Gig Workers Make Up 30% Of Labor Force, Says McKinsey Study

By Carolyn Said
San Francisco Chronicle

WWR Article Summary (tl;dr) Like it or not, the gig economy has come of age. 162 million working-age people in the U.S. and Western Europe are engaging in some kind of independent work.

San Francisco Chronicle

Traditional 9-to-5 jobs are evaporating as more people make a living as independent workers. Now a major study from McKinsey Global Institute has found that the gig economy is much bigger than previously thought.

“Up to 30 percent of working-age people in the United States and Western Europe are engaging in independent work, either as their primary source or supplemental source of income,” said Susan Lund, a partner at the McKinsey think tank which released the study on Monday at O’Reilly Media’s Next:Economy conference in San Francisco. “That’s 162 million people — almost 60 million in the U.S.”

Some 70 percent reported that they fly solo out of choice. “They enjoy being their own boss, they have more creativity, and more opportunity to learn and grow,” Lund said.

The study shattered some common perceptions. Only a minority of independent workers are Uber or Lyft drivers, a visible segment that many people think of first when the subject of gig workers comes up. Instead, most have more familiar occupations: doctors and dentists, accountants and therapists, plumbers and electricians, gardeners and construction workers, retail clerks and computer programmers.

About 15 percent of independent workers rely on digital services like apps or websites to find work. That translates to about 4 percent of the working-age U.S. population.

The majority of those use the Internet to sell goods through marketplaces like eBay and Etsy. Fewer use apps like Uber, Lyft, TaskRabbit and Thumbtack to sell their services, while an even smaller segment are using listing services like Airbnb to rent out assets such as homes or rooms, the report said.

Rebecca Saylor of San Francisco quit a high-powered job as a tech corporate recruiter four years ago and started OodleBaDoodle, making whimsical home-decor pillows and selling them on Etsy. While her income dropped by half, she’s much happier. “It’s one of the greatest feelings in the world to create something and someone gives you money for it,” she said.

Marco Zappacosta, CEO of San Francisco’s Thumbtack, an online marketplace that connects service providers with customers, said he wasn’t surprised that offering labor digitally remains relatively small.

Thumbtack has 250,000 active professionals nationwide, ranging from caterers to movers to painters. The entire working-age U.S. population is about 210 million people.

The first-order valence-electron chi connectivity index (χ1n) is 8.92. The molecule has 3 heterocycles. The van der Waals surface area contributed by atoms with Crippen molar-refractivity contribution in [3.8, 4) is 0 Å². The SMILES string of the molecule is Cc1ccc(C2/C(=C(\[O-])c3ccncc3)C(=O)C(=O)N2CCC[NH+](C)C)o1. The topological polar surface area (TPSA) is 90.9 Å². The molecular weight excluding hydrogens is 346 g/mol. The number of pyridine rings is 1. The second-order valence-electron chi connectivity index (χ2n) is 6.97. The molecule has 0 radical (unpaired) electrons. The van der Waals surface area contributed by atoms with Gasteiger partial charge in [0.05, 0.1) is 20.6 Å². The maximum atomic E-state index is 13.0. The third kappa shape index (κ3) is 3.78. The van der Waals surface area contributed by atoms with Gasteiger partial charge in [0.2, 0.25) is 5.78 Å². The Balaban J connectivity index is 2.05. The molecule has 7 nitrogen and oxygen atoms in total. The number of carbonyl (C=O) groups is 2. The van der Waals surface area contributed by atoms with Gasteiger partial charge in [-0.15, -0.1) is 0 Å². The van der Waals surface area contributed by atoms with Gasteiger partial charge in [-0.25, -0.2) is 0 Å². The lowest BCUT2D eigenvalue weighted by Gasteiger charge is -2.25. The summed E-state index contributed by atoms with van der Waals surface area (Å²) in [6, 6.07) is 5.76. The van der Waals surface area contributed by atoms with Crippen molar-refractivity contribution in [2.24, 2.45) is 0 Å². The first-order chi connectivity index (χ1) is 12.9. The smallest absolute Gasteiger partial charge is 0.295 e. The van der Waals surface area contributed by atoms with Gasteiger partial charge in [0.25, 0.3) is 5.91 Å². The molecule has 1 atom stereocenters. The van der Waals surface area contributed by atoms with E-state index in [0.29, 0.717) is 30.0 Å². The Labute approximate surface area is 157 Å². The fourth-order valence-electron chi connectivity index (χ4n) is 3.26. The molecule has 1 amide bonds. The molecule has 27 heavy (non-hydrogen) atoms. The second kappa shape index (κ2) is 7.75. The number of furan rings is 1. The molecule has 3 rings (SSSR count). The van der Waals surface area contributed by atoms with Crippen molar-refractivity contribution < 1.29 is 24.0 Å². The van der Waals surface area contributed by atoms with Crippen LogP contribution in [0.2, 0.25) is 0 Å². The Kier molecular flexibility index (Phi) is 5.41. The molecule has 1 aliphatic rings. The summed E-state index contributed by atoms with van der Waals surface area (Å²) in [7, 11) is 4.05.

“Local services have only recently moved online,” he said. “It takes more trust to hire someone to come into your home and watch your child or officiate your wedding than to buy a pair of shoes on the Internet.”

Concord resident Baron Lambert exemplifies that emerging segment. He quit a job at 24 Hour Fitness a couple of years ago to start his own personal training business; Thumbtack is one way he finds customers.

“I wanted to do something on my own and not have that corporate hierarchy above me,” he said. “I love having that freedom around scheduling.” Business has boomed to the extent that he’s already brought on two other trainers.

In fact, job creation is an important factor with independent workers, Zappacosta said. “Folks who go out on their own to be independent professionals often end up employing other people,” he said. “They are the future business owners and entrepreneurs of this country.”

The McKinsey report didn’t look at some of the controversies swirling around independent work, such as lawsuits over whether workers for Uber, Lyft, Postmates, DoorDash and other services should be reclassified as employees; nor the growing discussion about creating some form of portable benefits so that independent workers have safety nets similar to those of employees.

The report grouped independent workers into four categories: free agents, accounting for 30 percent, make their living from independent work by choice; casual earners (40 percent) who choose it to supplement their incomes; reluctants (14 percent) make their living from independent work but would prefer traditional jobs; and financially strapped (16 percent) who are forced by necessity to take supplemental gigs.

Demographically diverse, the independent workers represent all ages, genders, incomes and education levels. “It’s much broader and more widespread than we’d realized; not just a Millennial thing,” Lund said. The highest rates of independent workers are both those under 25 and those over 65, but there’s strong participation across other age groups as well.

McKinsey did an online survey of 8,000 gig workers as well as analyzing data from government and other sources. That methodology could have somewhat skewed its report toward better-educated, more affluent people who are online more often, Lund said, and minimized those who might have less digital access, such as day laborers.

Still, the overall conclusion remains inescapable, she said. “The evidence is, independent work is growing, and we need to redesign what it means to have a career or a job.”

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